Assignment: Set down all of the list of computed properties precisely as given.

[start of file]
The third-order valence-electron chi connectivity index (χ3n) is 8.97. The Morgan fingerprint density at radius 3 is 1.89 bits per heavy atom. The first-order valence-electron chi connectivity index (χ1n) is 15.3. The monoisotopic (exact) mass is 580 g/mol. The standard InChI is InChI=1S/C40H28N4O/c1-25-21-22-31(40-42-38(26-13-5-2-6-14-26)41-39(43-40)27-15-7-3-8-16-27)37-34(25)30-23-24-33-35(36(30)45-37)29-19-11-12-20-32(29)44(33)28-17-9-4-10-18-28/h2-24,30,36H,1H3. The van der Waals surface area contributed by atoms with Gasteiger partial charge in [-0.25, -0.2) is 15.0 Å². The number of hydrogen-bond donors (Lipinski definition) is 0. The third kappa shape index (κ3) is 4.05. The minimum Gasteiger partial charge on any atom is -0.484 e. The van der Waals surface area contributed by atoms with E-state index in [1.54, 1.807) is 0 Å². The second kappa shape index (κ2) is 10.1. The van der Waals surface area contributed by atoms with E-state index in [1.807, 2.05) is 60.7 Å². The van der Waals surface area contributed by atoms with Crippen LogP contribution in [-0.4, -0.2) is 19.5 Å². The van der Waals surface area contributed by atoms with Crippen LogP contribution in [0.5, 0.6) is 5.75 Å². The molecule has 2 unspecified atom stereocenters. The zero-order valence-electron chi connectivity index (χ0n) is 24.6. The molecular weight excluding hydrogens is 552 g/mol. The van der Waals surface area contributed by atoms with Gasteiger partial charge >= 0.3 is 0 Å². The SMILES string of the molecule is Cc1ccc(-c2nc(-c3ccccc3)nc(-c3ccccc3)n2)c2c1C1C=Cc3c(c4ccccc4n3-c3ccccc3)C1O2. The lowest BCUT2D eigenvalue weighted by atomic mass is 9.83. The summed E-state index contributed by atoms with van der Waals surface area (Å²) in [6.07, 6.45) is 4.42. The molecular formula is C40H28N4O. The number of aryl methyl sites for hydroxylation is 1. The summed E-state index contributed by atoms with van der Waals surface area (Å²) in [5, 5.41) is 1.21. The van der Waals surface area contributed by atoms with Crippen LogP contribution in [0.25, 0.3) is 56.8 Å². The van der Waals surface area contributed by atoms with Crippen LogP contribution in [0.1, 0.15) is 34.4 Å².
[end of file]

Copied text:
The third-order valence-electron chi connectivity index (χ3n) is 8.97. The Morgan fingerprint density at radius 3 is 1.89 bits per heavy atom. The first-order valence-electron chi connectivity index (χ1n) is 15.3. The monoisotopic (exact) mass is 580 g/mol. The standard InChI is InChI=1S/C40H28N4O/c1-25-21-22-31(40-42-38(26-13-5-2-6-14-26)41-39(43-40)27-15-7-3-8-16-27)37-34(25)30-23-24-33-35(36(30)45-37)29-19-11-12-20-32(29)44(33)28-17-9-4-10-18-28/h2-24,30,36H,1H3. The van der Waals surface area contributed by atoms with Gasteiger partial charge in [-0.25, -0.2) is 15.0 Å². The number of hydrogen-bond donors (Lipinski definition) is 0. The third kappa shape index (κ3) is 4.05. The minimum Gasteiger partial charge on any atom is -0.484 e. The van der Waals surface area contributed by atoms with E-state index in [1.54, 1.807) is 0 Å². The second kappa shape index (κ2) is 10.1. The van der Waals surface area contributed by atoms with E-state index in [1.807, 2.05) is 60.7 Å². The van der Waals surface area contributed by atoms with Crippen LogP contribution in [-0.4, -0.2) is 19.5 Å². The van der Waals surface area contributed by atoms with Crippen LogP contribution in [0.5, 0.6) is 5.75 Å². The molecule has 2 unspecified atom stereocenters. The zero-order valence-electron chi connectivity index (χ0n) is 24.6. The molecular weight excluding hydrogens is 552 g/mol. The van der Waals surface area contributed by atoms with Gasteiger partial charge >= 0.3 is 0 Å². The SMILES string of the molecule is Cc1ccc(-c2nc(-c3ccccc3)nc(-c3ccccc3)n2)c2c1C1C=Cc3c(c4ccccc4n3-c3ccccc3)C1O2. The lowest BCUT2D eigenvalue weighted by atomic mass is 9.83. The summed E-state index contributed by atoms with van der Waals surface area (Å²) in [6.07, 6.45) is 4.42. The molecular formula is C40H28N4O. The number of aryl methyl sites for hydroxylation is 1. The summed E-state index contributed by atoms with van der Waals surface area (Å²) in [5, 5.41) is 1.21. The van der Waals surface area contributed by atoms with Crippen LogP contribution in [0.25, 0.3) is 56.8 Å². The van der Waals surface area contributed by atoms with Crippen LogP contribution in [0.1, 0.15) is 34.4 Å².